Often when I write, all I can see are what I perceive as flaws. I'll think that the writing doesn't flow as it should, that my dialogue sounds stilted, that my characters are two-dimensional, and, perhaps worst of all, that my idea just isn't any good--that it's boring, redundant, or unbelievable. I don't even know for sure how many stories I've started and then abandoned because my inner critic told me that my writing was just no good.
Recently, however, I was going through some boxes and unearthed a hard copy of a novel that I had started about a year ago. It was yet another in that long line of stories that my inner critic convinced me were going nowhere. I admit that I began reading it with trepidation: I wasn't sure I wanted to know just how bad it was. I read the first paragraph. To my surprise, it wasn't bad at all. In fact, I found it engaging, and aside from some sentences that I would probably structure differently had I written them now, overall, I found the story idea to be sound and--dare I say it?--interesting. Setting the story aside for all that time had give me the perspective I needed to see that, although some revisions need to be made, the idea itself is sound. Perhaps more importantly, I learned that my inner critic, while sometimes helpful, is not always right.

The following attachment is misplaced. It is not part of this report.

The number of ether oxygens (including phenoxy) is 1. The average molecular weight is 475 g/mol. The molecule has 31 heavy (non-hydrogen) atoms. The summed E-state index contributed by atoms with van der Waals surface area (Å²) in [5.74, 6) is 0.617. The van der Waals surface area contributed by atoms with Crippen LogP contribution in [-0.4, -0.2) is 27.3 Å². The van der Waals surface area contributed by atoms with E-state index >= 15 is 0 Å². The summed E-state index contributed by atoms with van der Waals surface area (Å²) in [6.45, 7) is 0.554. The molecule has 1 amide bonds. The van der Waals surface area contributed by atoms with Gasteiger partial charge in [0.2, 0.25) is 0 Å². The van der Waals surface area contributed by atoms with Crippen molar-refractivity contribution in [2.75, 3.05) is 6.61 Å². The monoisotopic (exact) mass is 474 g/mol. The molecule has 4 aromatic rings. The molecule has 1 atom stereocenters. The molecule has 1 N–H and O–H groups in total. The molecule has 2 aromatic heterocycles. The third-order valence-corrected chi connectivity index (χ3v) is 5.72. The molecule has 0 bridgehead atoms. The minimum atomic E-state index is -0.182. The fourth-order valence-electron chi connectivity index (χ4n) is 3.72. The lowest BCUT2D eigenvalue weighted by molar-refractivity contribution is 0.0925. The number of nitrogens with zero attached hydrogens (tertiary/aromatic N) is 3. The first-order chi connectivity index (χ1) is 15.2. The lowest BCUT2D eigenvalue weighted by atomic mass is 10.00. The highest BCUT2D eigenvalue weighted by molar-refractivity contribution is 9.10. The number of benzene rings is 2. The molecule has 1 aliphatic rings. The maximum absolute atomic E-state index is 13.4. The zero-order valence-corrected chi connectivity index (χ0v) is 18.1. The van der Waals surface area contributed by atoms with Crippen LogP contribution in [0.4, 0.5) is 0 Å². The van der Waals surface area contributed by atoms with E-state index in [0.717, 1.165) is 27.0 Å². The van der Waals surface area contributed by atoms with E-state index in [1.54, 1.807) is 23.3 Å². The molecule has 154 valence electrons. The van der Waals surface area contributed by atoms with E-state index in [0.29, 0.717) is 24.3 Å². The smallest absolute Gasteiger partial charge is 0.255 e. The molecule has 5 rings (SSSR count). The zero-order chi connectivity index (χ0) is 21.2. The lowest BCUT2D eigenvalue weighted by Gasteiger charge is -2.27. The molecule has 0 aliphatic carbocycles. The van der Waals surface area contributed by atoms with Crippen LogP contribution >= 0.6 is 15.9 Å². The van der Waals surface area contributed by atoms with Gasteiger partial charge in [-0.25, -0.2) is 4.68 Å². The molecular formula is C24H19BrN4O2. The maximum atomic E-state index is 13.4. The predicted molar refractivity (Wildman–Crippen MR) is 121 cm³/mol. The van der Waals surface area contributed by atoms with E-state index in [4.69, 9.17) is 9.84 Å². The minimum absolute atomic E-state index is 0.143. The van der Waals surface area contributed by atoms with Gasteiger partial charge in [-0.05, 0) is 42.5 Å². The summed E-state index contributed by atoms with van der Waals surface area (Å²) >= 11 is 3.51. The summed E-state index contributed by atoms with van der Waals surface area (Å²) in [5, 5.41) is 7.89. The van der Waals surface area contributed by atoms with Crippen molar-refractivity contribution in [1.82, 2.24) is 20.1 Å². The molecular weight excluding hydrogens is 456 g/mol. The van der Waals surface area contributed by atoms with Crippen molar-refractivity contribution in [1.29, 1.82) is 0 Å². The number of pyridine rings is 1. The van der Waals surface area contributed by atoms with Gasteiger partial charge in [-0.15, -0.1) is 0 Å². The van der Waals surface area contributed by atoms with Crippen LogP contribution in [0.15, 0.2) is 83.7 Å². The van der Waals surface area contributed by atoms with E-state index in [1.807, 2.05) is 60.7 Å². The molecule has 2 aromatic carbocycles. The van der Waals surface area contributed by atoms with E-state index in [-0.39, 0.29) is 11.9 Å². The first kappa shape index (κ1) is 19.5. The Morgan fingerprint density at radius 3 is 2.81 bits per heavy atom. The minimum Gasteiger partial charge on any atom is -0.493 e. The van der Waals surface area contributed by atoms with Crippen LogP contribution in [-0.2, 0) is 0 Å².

These may seem like simple lessons, and perhaps they are. However, every writer knows that her inner critic is powerful, and making a discovery like this one returns to the writer what she thought she had lost: her confidence.